Beloved friends from long ago stop by for coffee and conversation on their way from here to there. We’d last seen them when we first moved in this house, less five years ago.
We take that figure of five years and turn it around and around — so much has happened in those five years. As with everyone I meet from afar these days, I ask what’s happening where they live. The conversation has a strange, almost wartime sentiment, as we compare notes.
In mid-afternoon, I bury daffodil bulbs. The soil has already begun to freezing. My bare fingers burrow through silvers of white frost, the teeth of winter beginning to grow. Finished, I brush off my hands on my jeans and stow my shovel in the barn.
All day on my oldest daughter’s birthday, I remember that this was the day I became a mother. The day is imbued with a rosy holiness, transforming the everyday world of mundane things — a laundry basket, a cheese grater, a dutch oven — into pieces of our miraculous life. Parenting is a long, long road — there’s no doubt about that — the world would be unimaginable without this road.
At the end of a very long labor with this baby, I saw myself descending deeper and deeper into a dark, stone-lined well, my arm outstretched, reaching for my baby who I knew was somewhere down at the well’s bottom.
This child was born at the very end of the 20th century, in contemporary Vermont. Modern medicine made her life possible, and certainly saved my own, too. Every year, when I’m grateful for this young woman’s life, I remember the strangers who brought her into the world.
At the end of our dead-end road, my neighbor and I call to each other, checking in, seeking news.
Their 5-year-old loves kindergarten, cut his own hair, lost his first tooth, and is learning to read.
My neighbor laughs at all this, holding a giant box of diapers. When they came down with a cold, he and his wife had to get a Covid test — negative! hurray! — and daycare has been screwed up as their provider had to get her own Covid test.
The old lilac bushes surrounding our houses turned a particularly pretty shade of gold this year, but those little leaves have fallen now. Across the cemetery from our two houses, one sugar maple determinedly holds its leaves, a shimmering reflective pool for sunlight in the afternoon.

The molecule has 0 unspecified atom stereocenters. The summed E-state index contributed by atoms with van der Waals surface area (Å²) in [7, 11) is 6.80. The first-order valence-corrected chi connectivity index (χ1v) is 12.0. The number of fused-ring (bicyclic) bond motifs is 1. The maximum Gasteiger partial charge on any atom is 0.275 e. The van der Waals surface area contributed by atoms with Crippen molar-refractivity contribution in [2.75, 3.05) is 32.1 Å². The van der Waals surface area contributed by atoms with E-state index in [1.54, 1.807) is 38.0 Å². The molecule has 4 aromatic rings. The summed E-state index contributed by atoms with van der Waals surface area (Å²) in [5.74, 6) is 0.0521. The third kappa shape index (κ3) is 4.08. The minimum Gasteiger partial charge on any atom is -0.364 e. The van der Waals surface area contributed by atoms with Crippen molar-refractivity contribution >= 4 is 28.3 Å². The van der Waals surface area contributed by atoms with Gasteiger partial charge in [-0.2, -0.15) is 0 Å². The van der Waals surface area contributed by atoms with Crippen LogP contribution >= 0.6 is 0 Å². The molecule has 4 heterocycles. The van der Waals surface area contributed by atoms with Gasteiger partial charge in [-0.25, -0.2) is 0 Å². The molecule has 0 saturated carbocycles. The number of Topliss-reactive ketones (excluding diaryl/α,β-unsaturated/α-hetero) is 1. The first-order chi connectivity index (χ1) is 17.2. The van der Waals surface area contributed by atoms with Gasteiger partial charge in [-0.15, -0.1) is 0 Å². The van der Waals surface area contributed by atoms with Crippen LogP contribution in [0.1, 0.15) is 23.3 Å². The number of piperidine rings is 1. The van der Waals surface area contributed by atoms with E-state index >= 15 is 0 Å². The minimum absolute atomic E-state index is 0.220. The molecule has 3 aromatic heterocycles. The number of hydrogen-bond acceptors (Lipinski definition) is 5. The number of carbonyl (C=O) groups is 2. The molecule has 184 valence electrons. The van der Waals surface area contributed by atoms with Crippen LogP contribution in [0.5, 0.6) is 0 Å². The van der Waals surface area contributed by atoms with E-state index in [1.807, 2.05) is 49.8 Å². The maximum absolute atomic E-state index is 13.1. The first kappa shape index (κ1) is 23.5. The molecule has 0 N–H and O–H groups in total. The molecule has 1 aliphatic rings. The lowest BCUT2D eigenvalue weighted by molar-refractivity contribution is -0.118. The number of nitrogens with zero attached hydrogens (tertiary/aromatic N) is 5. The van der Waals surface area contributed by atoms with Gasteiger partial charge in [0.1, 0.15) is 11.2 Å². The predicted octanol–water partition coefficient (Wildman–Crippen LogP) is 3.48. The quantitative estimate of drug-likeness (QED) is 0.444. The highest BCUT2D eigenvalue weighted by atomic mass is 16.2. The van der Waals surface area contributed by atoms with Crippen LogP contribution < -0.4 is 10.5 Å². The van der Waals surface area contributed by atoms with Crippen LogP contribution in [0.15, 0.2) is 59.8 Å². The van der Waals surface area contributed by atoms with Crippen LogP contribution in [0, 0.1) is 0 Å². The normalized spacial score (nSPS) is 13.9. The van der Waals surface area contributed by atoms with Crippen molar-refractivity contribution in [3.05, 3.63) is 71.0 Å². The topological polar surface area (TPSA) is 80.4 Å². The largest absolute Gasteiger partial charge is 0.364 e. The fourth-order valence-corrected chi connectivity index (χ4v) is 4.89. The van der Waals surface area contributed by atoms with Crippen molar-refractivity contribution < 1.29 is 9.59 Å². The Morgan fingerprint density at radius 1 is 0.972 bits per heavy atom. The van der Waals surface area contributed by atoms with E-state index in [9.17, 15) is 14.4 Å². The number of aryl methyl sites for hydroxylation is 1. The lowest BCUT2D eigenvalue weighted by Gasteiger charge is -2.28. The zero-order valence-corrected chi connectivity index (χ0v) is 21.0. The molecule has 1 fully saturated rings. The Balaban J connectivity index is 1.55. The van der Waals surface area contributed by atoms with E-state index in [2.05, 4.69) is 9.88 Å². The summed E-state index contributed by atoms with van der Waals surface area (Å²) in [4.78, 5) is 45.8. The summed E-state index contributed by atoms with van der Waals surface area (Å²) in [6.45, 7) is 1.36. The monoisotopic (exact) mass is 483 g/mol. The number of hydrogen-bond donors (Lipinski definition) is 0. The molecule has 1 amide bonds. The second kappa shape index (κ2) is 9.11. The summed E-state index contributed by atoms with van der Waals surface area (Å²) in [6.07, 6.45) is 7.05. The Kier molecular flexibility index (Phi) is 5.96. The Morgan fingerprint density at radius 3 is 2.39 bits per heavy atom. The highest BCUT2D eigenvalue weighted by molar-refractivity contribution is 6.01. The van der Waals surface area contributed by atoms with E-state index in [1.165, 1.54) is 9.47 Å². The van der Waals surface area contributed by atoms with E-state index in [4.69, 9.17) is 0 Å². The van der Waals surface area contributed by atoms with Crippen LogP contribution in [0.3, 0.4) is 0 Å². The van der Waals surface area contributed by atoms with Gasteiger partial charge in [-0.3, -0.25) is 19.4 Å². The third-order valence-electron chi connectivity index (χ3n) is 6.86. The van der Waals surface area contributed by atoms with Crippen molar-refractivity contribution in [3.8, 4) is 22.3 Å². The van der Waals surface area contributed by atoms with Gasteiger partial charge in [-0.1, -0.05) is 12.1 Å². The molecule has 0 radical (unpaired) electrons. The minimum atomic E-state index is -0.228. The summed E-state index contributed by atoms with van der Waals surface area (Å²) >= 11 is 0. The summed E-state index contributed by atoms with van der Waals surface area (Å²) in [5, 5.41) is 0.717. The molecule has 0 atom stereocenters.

And so life goes on.
The kindergartner jumps down the front porch steps, sees me, and points into his mouth. See!
From my distance, I nod and cheer. And so Saturday goes.
In the evening, as the dusk moves in, we play hearts on the back porch, my feet wet from watering the garden. It’s dry, with no rain in the forecast but thunderstorms possibly moving in this weekend.
After dinner and dishes, before I water, the 15-year-old drives, and I sit in the passenger seat. She’s largely on her own these days while I’m at work. In the high school parking lot, I get out of the car and watch her park and back up and park again, over and over. At last, she stops and leans out the window. She’s taken an extra key and put it on her first key ring, beside our house door.
She grins at me, full of exuberance and joy. “Want a ride?” she asks, then pulls up beside me, leans over, and opens the door. “Let’s take the long way home.”
The world? Moonlit
From the crane’s bill.
Walking through the town woods after dinner, listening to what must be one of the loveliest sounds on the planet — the wood thrush — my younger daughter says quietly, “Cub.”
Just ahead, where we were about step into a hayfield, a small black bear wandered, sniffing. We stood for a moment, admiring, then slowly backed away and headed back through the woods.
Walking, we remarked on the proliferation of wildlife we’ve seen this spring — the cub, bald eagles, a den of enchanting fox cubs just behind our house. While the human world is fragmented, the animal world seems to be filling in those cracks, closer and closer.
In Vermont’s May, every day the world appear more and more alive — the leaves unfurled more, and the dandelions higher. Sure, invasive dandelions have their place — or the curse — in the world, but a field of dandelions? Joy — thank goodness for spring.
Dear common flower, that grow’st beside the way,
Fringing the dusty road with harmless gold,
First pledge of blithesome May…
My daughter was waiting on the trampoline when I came home from work the other day, sitting there waiting for me. We’re still in this crazy period where I’m almost always at home, but sometimes I head in.
She told me she made a new friend.
Seeing as there’s a pandemic and all, I was a little surprised. She took me around to the back porch and showed me a squirrel in a tree, just sitting there, hanging out in a branch.
My friend, she said. She’d been taking pictures of the creature.
So, that’s something. A teen who makes a friend with a brushy-tailed creature. Today, I sat on the porch all afternoon working. Off with her sister, she texted me, Has my friend returned?